Which is not a bad think per se but its a new way and a new cycle of fashion. The consumer decides wha the shops will offer the next season and its hardly the other way around at the moment. So I will return to show in Paris when I have enough wholesale clients to supply with my collections.

KALTBLUT: You have your own fair trade factory, do you think “buy more focused” is better then “buy less”?
MARK: Buying more focused in a sense of where and under what circumstances your garments are made if definitely important and so is buying less. So I think the one automatically includes the other? At least in my head it does.

KALTBLUT: You worked with local artists and developed your own fabric, tell us more about it!
MARK: Well one of my signature pieces throughout all my collections where my handmade and handwoven scarves. Before I lived in Bali I worked with a weaving family in Kanataka India. They developed many fabrics and scarves for me which I designed and they executed.
Indonesia has a very long heritage in weaving and handmade textiles. So I thought it would have been easy to do the same here. Yet the art of Lurik, Songket or Ikat is getting less and less and there are many fake products coming from china to the Indonesian market. It is even hard for locals to tell the difference sometimes.

After a long research I finally found a trusted weaver in central Jawa that I work with very closely, sometimes he sends me fabric design proposals and sometimes I do the same. The art of weaving is something that I want to uphold and support and as said an essential part of my brand.

KALTBLUT: Is there any artist you admire and wish to work with, or and want to dress?MARK: I used to make garments for the likes of Lady Gaga or Beyonce back in 2011 and 2012 when I had not found my voice yet in fashion. Since I am working on my own brand now and finally found the core of what my textile art is about. I care more about artists that are a match for my brand.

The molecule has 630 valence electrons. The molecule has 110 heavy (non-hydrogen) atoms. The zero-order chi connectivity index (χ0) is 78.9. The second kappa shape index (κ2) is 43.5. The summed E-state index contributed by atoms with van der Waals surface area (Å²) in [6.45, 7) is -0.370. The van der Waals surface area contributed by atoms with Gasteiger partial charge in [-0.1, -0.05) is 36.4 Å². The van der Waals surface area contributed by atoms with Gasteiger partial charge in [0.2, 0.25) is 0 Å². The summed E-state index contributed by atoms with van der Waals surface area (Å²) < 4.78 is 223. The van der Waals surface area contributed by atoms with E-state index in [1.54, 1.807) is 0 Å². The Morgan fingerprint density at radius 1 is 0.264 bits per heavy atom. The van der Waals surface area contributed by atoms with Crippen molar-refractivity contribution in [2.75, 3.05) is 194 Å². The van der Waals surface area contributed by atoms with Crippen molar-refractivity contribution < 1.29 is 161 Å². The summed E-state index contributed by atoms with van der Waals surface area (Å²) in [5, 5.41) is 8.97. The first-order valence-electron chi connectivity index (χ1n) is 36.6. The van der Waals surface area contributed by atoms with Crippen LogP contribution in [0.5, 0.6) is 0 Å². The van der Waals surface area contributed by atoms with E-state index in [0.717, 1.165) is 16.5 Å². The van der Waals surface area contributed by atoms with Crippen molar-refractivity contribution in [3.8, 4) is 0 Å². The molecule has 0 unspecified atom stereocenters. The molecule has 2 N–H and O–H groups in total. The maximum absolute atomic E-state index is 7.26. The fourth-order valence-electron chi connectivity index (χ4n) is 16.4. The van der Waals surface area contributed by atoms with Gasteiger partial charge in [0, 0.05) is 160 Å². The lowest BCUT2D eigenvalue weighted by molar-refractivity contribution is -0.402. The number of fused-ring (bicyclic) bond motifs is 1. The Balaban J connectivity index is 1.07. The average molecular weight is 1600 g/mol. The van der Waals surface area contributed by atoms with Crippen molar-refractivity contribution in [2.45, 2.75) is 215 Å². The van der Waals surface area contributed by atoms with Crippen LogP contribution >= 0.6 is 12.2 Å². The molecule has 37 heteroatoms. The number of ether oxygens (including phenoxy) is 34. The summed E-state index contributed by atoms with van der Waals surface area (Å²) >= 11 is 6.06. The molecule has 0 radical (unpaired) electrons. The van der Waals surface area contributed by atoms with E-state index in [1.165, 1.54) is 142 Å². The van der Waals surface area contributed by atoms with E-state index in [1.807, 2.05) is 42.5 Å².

I would say I would be honoured to dress artists like Morrissey, Patti Smith, Fever Rey, Frida Hyvönen or Ibeyi to name some more known artists. But in general I am very open for any artists no matter what their degree of public exposure is.

KALTBLUT: You have been always inspired by ethnical influences, do you think its a part of your own heritage?
MARK: Well I am half New Zealand but I never really lived in that country. I think my fascination for other cultures and ethnicities comes from my younger years when I developed a fascination for the Flower Power movement.

When I think back I remember clearly holding an Album by Janis Joplin in my hands and she was wearing a long red velvet kaftan on the cover sitting on a motorbike and I was so fascinated by the beauty of this garment that I started wearing anything that was long and flowy fabric. Researching anything I could find about india firstly and slowly but surely moving to japan and china. I loved any books or movies I could find about the traditional attire of these countries which I was a total stranger to back then – little did I know.
I started wearing garments considered womenswear but I owned them and they never really looked like “womenswear” on me. And this was the beginning of me questioning gender bound clothing I guess.

KALTBLUT: You launched a very succesful kickstarter to buy your own fair trade factory, what comes next? What can we expect?
MARK: My website launched some weeks ago and I will continue to upload products on it. As of this season my collections will be also in a new shop in Vienna and Stuttgart and also 3 new Bali locations, a cooperation with an established spa in New Zealand is also in the talkes. This year is very exciting! If you sign up for my newsletter you can receive monthly updates on special offers and news about my brand.